Singer Whitney Houston, whose death echoes like a long-held high "C" note, died a hero.
On television, commentator after commentator tells us she "battled substance abuse." The commentators who want their mournful, yet stirring words to be remembered say she "battled her inner demons."
So, see, she "battled." Battling makes you a hero. Whitney Houston died a hero.
And on Facebook, a trend is emerging. Self-righteous post after self-righteous post takes us to task for saying ANYTHING about Houston's death, when brave American boys and girls are pouring their blood into the dangerous dirt of Iraq and Afghanistan. Sometimes the Facebook posts put Houston's picture next to a row of flag-draped coffins, so the illiterate can get the message, too.
The dead, my grandmother used to say in her broken mixture of English and French, are the lucky ones.
"They have no more trouble," she would say.
And they don't. Death, I think, is like a good nap on a cold Saturday in January, with the added benefit of knowing that my wife won't wake me up and ask if I remembered to go to the bank Friday — and, if I did go, what did I do with the receipt.
The noble dead. The honored dead. The foolish dead. The criminal dead. The inconsequential dead. The forgotten dead. The purposeful dead. The lazy, good-for-nothing dead. Dead junkies. Dead mayors. Dead mothers. Dead abortion doctors. Dead babies. Dead presidents.
We support the troops. We honor the dead. Or is it the other way around? It doesn't matter much, at least not to the dead. The armed forces are all-volunteer now. There is no draft. Death still drafts you, and all deferments are cancelled in the end.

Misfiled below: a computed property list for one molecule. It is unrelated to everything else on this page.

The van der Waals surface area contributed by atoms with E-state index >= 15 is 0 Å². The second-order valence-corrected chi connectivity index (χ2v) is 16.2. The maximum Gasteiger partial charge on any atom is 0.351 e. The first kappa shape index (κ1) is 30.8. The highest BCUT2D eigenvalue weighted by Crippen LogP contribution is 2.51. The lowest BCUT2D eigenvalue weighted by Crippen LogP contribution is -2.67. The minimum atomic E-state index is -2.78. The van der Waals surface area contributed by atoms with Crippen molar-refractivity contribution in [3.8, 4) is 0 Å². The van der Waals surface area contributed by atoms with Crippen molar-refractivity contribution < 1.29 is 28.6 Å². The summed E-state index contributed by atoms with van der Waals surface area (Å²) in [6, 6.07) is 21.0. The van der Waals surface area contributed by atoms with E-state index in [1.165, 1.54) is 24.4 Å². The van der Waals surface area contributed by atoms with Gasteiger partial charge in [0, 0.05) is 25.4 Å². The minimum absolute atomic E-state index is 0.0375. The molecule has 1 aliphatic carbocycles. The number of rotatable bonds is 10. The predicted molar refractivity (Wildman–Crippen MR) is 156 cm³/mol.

And since everything in America has to be either liberal or conservative, then I guess Whitney Houston would be party people, drug abusing, entitled-to-everything liberal dead, while soldiers are selfless, heavily armed, brave hero dead. Choose sides, and get in line behind your dead. Support your dead. Use your dead to make a political point. The dead are without shame, so why should those of us left alive feel that antique and uncomfortable emotion?
As for the dead themselves, that vast army of the soon-to-be-forgotten, perhaps they are somewhere together. Perhaps they see us, perhaps they don't. Perhaps they welcome baptism as Mormons. Perhaps they don't.
And if the dead are in some cloudy country together, do they fraternize or are they strictly segregated by the manner and worthiness of their dying? Does the dead soldier who stepped on an IED sit on some green river bank with Whitney Houston, fishing or just watching the slow water? Does the middle-class mother of two who died of pancreatic cancer have a cup of coffee with the junkie who died in a puddle of his own puke?
If there is a country of the dead, surely there is perfect equality there, where there is no further ambition, no larger house to covet, no crack cocaine to smoke and no one is running for office.
Our heroic dead and our reviled dead have more in common than we admit, even if they are not still alive in spirit, even if they're just dead, their skin and bone envelopes rotting in a grave that is guaranteed to become nameless.
And Houston, autopsied in the public mind before her blood work gets back to the coroners, is like the dead boys come home from Afghanistan, dipped in the shellac of symbolism, lined up behind a party platform or a political philosophy, stood up straight and propped against the wall of our convictions, grinning a horrible stiff smile in happy support of our Facebook blather.
It's a hard life, but it's not so easy being dead, either.
To find out more about Marc Munroe Dion and read features by other Creators Syndicate writers and cartoonists, visit www.creators.com.